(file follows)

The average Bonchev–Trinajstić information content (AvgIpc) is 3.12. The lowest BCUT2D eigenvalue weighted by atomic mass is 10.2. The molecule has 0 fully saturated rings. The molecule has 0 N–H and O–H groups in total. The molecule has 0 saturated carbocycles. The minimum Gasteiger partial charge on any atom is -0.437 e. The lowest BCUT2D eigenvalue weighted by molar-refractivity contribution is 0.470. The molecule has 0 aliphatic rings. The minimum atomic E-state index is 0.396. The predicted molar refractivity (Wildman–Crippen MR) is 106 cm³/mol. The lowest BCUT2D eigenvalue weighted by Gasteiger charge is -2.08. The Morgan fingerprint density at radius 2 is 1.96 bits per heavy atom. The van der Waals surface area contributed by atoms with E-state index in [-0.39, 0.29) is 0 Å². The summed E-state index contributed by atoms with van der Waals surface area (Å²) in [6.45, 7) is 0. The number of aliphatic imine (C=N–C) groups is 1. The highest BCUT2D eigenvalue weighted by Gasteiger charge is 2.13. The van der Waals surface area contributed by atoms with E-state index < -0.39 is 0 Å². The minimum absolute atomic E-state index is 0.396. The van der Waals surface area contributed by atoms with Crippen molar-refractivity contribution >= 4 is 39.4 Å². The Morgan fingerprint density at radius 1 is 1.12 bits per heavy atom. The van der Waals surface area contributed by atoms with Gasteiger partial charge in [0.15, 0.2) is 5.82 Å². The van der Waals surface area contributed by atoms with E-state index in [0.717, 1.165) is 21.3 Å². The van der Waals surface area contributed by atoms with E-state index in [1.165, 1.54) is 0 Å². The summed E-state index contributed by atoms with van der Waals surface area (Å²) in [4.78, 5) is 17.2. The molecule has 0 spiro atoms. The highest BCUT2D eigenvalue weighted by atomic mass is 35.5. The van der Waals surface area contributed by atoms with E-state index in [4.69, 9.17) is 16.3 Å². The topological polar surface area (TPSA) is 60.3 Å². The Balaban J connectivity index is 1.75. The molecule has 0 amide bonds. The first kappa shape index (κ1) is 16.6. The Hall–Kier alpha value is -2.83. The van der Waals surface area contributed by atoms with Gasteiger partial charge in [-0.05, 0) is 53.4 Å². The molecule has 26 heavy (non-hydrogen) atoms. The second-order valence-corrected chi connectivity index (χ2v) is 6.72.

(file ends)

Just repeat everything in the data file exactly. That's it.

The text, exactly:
The average Bonchev–Trinajstić information content (AvgIpc) is 3.12. The lowest BCUT2D eigenvalue weighted by atomic mass is 10.2. The molecule has 0 fully saturated rings. The molecule has 0 N–H and O–H groups in total. The molecule has 0 saturated carbocycles. The minimum Gasteiger partial charge on any atom is -0.437 e. The lowest BCUT2D eigenvalue weighted by molar-refractivity contribution is 0.470. The molecule has 0 aliphatic rings. The minimum atomic E-state index is 0.396. The predicted molar refractivity (Wildman–Crippen MR) is 106 cm³/mol. The lowest BCUT2D eigenvalue weighted by Gasteiger charge is -2.08. The Morgan fingerprint density at radius 2 is 1.96 bits per heavy atom. The van der Waals surface area contributed by atoms with E-state index in [-0.39, 0.29) is 0 Å². The summed E-state index contributed by atoms with van der Waals surface area (Å²) in [6.45, 7) is 0. The number of aliphatic imine (C=N–C) groups is 1. The highest BCUT2D eigenvalue weighted by Gasteiger charge is 2.13. The van der Waals surface area contributed by atoms with E-state index < -0.39 is 0 Å². The minimum absolute atomic E-state index is 0.396. The van der Waals surface area contributed by atoms with Crippen molar-refractivity contribution >= 4 is 39.4 Å². The Morgan fingerprint density at radius 1 is 1.12 bits per heavy atom. The van der Waals surface area contributed by atoms with Gasteiger partial charge in [0.15, 0.2) is 5.82 Å². The van der Waals surface area contributed by atoms with E-state index in [0.717, 1.165) is 21.3 Å². The van der Waals surface area contributed by atoms with E-state index in [1.165, 1.54) is 0 Å². The summed E-state index contributed by atoms with van der Waals surface area (Å²) in [4.78, 5) is 17.2. The molecule has 0 spiro atoms. The highest BCUT2D eigenvalue weighted by atomic mass is 35.5. The van der Waals surface area contributed by atoms with E-state index in [4.69, 9.17) is 16.3 Å². The topological polar surface area (TPSA) is 60.3 Å². The Balaban J connectivity index is 1.75. The molecule has 0 amide bonds. The first kappa shape index (κ1) is 16.6. The Hall–Kier alpha value is -2.83. The van der Waals surface area contributed by atoms with Gasteiger partial charge in [-0.05, 0) is 53.4 Å². The molecule has 26 heavy (non-hydrogen) atoms. The second-order valence-corrected chi connectivity index (χ2v) is 6.72.